By Andrea McCallum
A LOCAL authority leader has called for the cull of council fat cats to help save money by the start of the new financial year.
Councillor Jenny Dawe ordered City of Edinburgh Council’s chief executive to look at cutting chief staff before April.
And six directors earning over £100,000 a year could be among the targets.
The council is hunting for savings as part of a £90 million cut over the next three years.
Councillor Dawe suggested merging departments and having both directors and senior managers take on more work.
She said: “I will put a motion to the (policy and strategy) committee asking the chief executive to report to the budget meeting of all ways of reducing costs and structures of senior management.
“Although we have taken some steps to reducing management layers and working more efficiently, we have not had a formal report and the chief executive will be asked to provide one.
“We have to look at all levels of staffing in the council and senior management levels need to be looked at as much as other layers of staff.
“Given age profiles, it may be that this can be delivered relatively quickly and we may be able to deliver savings for the next budget year.
“It is a case of looking at whether efficiencies can be made or potentially reducing numbers by combining departments.”
Tom Aitchison, council chief executive, is to report back on his findings by next month.
The city council has been slammed in the past for paying out enormous wage packets.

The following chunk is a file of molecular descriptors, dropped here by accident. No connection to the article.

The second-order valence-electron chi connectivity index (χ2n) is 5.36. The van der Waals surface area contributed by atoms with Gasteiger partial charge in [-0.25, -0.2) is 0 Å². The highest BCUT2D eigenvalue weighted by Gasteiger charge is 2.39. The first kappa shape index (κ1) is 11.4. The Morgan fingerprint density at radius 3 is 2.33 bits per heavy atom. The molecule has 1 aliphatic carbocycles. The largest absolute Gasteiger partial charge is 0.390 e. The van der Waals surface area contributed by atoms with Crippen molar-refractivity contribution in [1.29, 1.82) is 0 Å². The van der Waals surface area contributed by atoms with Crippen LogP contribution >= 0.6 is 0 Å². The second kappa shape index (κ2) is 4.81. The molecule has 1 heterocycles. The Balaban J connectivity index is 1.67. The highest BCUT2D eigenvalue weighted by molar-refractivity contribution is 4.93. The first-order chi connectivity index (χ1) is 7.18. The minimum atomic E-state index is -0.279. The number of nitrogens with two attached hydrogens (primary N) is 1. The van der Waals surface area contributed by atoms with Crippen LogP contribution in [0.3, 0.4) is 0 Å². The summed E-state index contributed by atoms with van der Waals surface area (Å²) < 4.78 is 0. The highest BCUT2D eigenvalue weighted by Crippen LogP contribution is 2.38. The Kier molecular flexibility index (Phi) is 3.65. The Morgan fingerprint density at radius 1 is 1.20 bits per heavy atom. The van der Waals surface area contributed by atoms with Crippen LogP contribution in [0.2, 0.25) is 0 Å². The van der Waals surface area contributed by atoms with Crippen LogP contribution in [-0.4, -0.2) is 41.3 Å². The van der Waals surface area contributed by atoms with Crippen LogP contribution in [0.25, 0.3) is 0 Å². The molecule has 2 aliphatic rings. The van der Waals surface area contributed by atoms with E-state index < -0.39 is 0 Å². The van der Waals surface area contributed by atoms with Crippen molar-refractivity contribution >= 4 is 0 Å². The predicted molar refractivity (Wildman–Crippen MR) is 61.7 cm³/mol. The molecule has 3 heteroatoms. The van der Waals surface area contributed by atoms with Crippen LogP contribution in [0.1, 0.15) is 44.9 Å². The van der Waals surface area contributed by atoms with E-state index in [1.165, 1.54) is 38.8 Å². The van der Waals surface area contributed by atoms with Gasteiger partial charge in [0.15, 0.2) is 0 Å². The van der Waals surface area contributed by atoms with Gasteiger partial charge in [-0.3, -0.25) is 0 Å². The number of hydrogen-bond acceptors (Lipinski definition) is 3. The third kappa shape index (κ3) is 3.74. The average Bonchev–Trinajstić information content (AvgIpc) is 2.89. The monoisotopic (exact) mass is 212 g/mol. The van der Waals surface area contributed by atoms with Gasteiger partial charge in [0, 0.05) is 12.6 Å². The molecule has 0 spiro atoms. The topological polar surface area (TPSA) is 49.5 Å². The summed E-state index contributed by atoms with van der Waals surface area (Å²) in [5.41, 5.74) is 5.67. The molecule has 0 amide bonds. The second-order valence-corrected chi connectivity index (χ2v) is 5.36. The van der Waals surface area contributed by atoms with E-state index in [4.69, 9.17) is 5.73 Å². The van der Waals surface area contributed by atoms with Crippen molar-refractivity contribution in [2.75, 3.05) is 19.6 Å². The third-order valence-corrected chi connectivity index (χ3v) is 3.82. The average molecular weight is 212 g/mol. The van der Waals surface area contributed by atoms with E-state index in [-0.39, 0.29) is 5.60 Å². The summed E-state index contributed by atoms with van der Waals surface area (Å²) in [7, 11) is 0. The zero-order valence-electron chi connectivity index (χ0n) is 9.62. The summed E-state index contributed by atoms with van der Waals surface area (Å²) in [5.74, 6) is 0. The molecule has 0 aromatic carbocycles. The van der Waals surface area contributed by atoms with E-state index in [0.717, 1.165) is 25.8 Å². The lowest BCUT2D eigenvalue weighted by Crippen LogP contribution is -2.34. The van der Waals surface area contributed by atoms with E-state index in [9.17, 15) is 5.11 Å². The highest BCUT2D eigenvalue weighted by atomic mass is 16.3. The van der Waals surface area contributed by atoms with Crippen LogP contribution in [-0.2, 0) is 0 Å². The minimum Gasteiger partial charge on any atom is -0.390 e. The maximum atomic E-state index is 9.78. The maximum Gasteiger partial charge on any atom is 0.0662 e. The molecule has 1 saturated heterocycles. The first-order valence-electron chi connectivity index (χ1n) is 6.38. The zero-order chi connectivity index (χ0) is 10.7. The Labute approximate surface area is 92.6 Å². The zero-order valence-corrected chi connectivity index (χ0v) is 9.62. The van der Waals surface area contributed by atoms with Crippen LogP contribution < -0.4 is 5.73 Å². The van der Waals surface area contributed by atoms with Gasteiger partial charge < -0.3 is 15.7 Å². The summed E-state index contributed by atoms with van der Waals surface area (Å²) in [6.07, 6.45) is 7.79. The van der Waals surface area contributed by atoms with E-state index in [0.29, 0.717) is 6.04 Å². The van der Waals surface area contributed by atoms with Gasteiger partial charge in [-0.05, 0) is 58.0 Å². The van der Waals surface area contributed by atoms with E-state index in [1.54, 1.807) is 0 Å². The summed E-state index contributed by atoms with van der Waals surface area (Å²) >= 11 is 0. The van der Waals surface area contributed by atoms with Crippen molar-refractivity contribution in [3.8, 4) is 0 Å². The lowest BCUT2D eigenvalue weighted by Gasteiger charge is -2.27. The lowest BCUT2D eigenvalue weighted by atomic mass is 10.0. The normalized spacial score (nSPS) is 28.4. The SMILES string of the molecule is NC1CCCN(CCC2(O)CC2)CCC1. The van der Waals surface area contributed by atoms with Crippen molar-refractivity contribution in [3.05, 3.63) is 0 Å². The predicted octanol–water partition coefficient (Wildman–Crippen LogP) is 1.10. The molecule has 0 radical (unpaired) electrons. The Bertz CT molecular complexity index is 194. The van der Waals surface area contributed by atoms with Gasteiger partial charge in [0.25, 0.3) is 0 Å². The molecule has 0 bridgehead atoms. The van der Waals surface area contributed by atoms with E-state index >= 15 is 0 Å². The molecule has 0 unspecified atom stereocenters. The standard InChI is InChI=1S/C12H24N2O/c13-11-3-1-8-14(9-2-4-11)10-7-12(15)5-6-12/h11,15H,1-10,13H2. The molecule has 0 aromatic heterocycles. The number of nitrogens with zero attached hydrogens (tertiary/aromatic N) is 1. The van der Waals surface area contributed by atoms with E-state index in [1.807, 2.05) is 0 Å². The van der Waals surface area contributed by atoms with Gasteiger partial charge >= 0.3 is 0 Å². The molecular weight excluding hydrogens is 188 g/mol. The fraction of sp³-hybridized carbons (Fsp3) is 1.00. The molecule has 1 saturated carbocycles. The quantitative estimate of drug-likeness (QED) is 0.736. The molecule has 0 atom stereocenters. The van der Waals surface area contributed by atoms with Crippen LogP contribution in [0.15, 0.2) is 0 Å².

A recent analysis of salaries showed that 23 staff earn more than three times the average Edinburgh salary at £79, 248.
And seven of those earn six-figure sums – including Mr Aitchison who takes home over £150,000.
The six other directors – corporate, finance, services for communities, health and social care, and education and city development – are each paid over £105,000.
Trade unions urged caution when identifying ways to save money.
John Stevenson, president of Unison’s Edinburgh branch, said: “It is seductive to reduce the number of top earners and managers but there is a balance to be struck.
“For example, social work struggled for a number of years because there were not enough managers so those that there are can get bogged down in operational matters.
“We are happy to talk about any ideas that they have but we would caution that we wouldn’t want to end up with the organisation being under-managed.”